Autumn Sonata: Review

Autumn Sonata: Review

Autumn Sonata: Review. By Joe Muldoon.

John Gielgud once playfully quipped, ‘Ingrid Bergman is fluent in five languages – and she can’t act in any of them’. These are the words of somebody who hadn’t seen Autumn Sonata, in which Bergman delivers the performance of a lifetime, a very fitting final bow to her widely celebrated cinematic career. For me, Autumn Sonata marks the very pinnacle of chamber cinema, and remains almost unrivalled in significance and brilliance.

Played to perfection by longtime Bergman collaborator Liv Ullmann is Eva, who lives with her husband Viktor (Halvar Björk) and disabled sister Helena (Lena Nyman) in their rural village home. Life has been unkind to Eva; she has a respect for her pastor husband, but not any particular romantic fondness, she is still haunted by the tragic drowning of her four-year-old son Erik, and she feels abandoned by her mother. The two sisters’ mother, Charlotte (Ingrid Bergman), is a world-renowned concert pianist, and having not seen her in seven years, Eva writes to her a letter of invitation.

Upon Charlotte’s arrival, she is graciously received by her daughter, who dutifully plays the role of hostess. Charlotte’s joviality is short-lived upon her discovery that Helena lives with Eva, and that her condition has worsened in the many years since they last saw one another. Hidden cracks begin to appear, and the fractured family dynamic quickly becomes stifling. Over the course of painfully impassioned twilight conversations, the ageing musician is forced to answer for her past neglect and failure as a mother.

To point towards a standout performance is near impossible considering the sheer talent on display. With the striking similarities to her own life, Bergman’s Oscar-nominated swansong performance was undoubtedly informed by experience, and the deeply personal touch is felt searingly. Ullmann’s is quite possibly the greatest of her storied career, the strain and turmoil cruelly inflicted upon Eva being upsetting to witness. Understated but powerful is that of Nyman, who brings dignity to the person of Helena, something denied to her by the callous Charlotte.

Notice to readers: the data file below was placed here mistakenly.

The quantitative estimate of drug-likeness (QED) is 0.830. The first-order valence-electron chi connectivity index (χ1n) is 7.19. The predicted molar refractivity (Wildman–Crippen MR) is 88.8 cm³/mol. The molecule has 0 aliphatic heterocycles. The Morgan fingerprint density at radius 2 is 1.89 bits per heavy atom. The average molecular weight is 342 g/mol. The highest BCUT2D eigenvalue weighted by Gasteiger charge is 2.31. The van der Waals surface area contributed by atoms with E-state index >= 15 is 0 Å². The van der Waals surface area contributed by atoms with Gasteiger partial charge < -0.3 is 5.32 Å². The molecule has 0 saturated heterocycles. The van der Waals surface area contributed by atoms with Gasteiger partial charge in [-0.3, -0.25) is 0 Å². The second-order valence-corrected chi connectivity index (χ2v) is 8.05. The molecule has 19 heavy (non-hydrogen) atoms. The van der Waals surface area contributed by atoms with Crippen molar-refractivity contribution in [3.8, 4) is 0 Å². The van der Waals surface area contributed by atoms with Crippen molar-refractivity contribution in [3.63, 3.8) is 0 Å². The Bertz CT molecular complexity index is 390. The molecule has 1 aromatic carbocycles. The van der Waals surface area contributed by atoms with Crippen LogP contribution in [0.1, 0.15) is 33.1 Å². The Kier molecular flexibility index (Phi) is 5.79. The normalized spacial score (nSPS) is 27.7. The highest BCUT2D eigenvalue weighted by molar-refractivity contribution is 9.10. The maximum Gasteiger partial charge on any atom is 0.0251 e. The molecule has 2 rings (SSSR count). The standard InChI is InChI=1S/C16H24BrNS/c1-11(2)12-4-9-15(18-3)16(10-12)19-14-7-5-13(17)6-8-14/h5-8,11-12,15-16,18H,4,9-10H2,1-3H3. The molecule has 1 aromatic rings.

As is also the case with the earlier masterpiece Cries & Whispers, I find there to be a somewhat devilish irony in the fact that Sven Nykvist’s marvellous cinematography provides such a visual warmth to what is such an emotionally cold film. Compared to the black and white features of Bergman’s earlier career, the switch to colour gave Nykvist a much-needed licence to more easily juxtapose emotional tone with visuals.

By the time of Autumn Sonata’s 1978 release, Bergman already had to his name some of the most beloved and critically-acclaimed films of all time; The Seventh Seal, Persona, Scenes From A Marriage – most directors yearn to make even a single picture as magnificent. Over three decades into his directorial career, I would argue that the auteur reached the peak of his mastery, and will go so far as to suggest that Autumn Sonata may well be Bergman’s magnum opus.

By Joe Muldoon.

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